Roger – So that idea of temporality brought you to the question of memory?

Thomas – Yes, exactly. It was my acquaintance with developmental psychology and mother-child interactions. In our research project at the clinical unit of post-partum depressed mothers we observed and counseled them about their relationships with their babies, which brought me to the fundamental importance of the history of their interactions which is somehow sedimented into the infant’s body memory. You can observe these pairs of infant and mother, and it’s quite striking. Babies who interact with their depressed mothers get accustomed to the reduced expressiveness and the withdrawnness of their mothers; to the slow and rather dull expression that they show. The baby itself becomes withdrawn as well; a bit reserved, less expressive, waiting. The child self-regulates in a specific way. When these babies interact with other mothers who are not depressed, then interestingly these mothers start behaving a bit more like depressed mothers. Tiffany Field’s (1984) study also found similar results.

Of course, the mothers are not aware of their responses. However, it is very interesting that the child learns a way of behaving, an expressiveness or lack of expressiveness, an inter-bodily scheme of behaviour, of being with others that is transferred to other partners and is enacted in a way that influences the third partner. So to speak, in a way that is similar to what they have learned before. So we had a front row seat to watch how these inter-bodily relationships developed.

Watching these children and women, I realized that body memory is at the same time interpersonal; it is inter-body memory. These observations made me aware of the decisive importance of these bodily experiences; experiences that become anchored in our embodied way of being with others and dealing with the world, part of our embodied personality structure.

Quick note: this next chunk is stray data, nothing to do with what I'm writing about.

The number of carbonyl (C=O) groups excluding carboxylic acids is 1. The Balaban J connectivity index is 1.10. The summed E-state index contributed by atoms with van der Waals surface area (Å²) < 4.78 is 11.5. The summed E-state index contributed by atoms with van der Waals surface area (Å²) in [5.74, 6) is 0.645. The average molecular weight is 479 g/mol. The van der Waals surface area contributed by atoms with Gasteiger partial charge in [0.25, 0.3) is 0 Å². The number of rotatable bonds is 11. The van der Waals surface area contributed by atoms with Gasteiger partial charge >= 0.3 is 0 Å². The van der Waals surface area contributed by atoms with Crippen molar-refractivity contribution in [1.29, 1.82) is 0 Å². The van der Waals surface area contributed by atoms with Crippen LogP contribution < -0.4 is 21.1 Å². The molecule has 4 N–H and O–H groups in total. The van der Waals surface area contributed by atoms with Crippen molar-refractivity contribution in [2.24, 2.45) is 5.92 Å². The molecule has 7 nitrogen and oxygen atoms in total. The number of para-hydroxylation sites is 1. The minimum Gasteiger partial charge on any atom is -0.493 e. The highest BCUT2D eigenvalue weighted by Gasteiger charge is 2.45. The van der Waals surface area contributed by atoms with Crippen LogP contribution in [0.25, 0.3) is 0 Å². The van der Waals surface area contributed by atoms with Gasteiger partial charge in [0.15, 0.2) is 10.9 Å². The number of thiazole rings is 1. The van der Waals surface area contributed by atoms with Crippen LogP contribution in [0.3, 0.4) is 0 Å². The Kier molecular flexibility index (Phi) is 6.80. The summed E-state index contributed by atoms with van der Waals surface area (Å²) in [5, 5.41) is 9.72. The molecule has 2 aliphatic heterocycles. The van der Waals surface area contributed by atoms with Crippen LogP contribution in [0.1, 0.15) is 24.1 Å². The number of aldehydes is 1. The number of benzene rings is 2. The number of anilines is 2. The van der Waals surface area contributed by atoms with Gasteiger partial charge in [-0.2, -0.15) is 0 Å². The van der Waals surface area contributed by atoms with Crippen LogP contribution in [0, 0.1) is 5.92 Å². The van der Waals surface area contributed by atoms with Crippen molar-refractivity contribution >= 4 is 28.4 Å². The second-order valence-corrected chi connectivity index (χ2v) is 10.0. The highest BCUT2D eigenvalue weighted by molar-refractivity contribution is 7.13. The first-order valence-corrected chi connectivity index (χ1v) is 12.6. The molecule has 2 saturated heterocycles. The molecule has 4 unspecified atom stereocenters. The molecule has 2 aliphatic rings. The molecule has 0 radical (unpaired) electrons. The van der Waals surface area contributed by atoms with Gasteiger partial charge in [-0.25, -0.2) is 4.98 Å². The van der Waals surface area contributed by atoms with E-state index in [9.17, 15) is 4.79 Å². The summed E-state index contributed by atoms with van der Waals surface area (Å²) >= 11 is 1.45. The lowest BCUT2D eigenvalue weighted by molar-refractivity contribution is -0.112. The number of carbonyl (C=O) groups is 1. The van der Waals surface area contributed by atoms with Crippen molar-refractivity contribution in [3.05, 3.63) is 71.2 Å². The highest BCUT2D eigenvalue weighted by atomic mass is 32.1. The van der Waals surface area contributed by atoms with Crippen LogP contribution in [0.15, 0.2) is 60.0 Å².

Roger – So the baby can get the mother to adapt more than the baby adapts to the mother. This would make biological sense; without the adults responding to the baby’s needs, the child will not survive.

Thomas – Certainly, and what’s more, the mother has to adapt to the individual baby because it brings its temperament; its different ways of reaction, which are partially innate. The mother responds to what the individual child brings into the relationship.

Roger –Thomas, you brought up that there doesn’t seem to be a clear concept in the phenomenology field of philosophy for what Sabina and I were talking about, which I’ll just call body image at this point.

Thomas – Which is a problematic term for the way you sense yourself. The problem is that it is about how our life experience has formed our sense of ourselves. So the problem with body image is that the word ‘image’ automatically evokes the idea that we are discussing a visual thing. Of course, in a multimodal sensory experience of ourselves, our visual experience makes a contribution. However, that shouldn’t be in the centre of the process. This is one of the reasons I have developed the concept of Leibgedächtnis; it is much more comprehensive than a visual metaphor.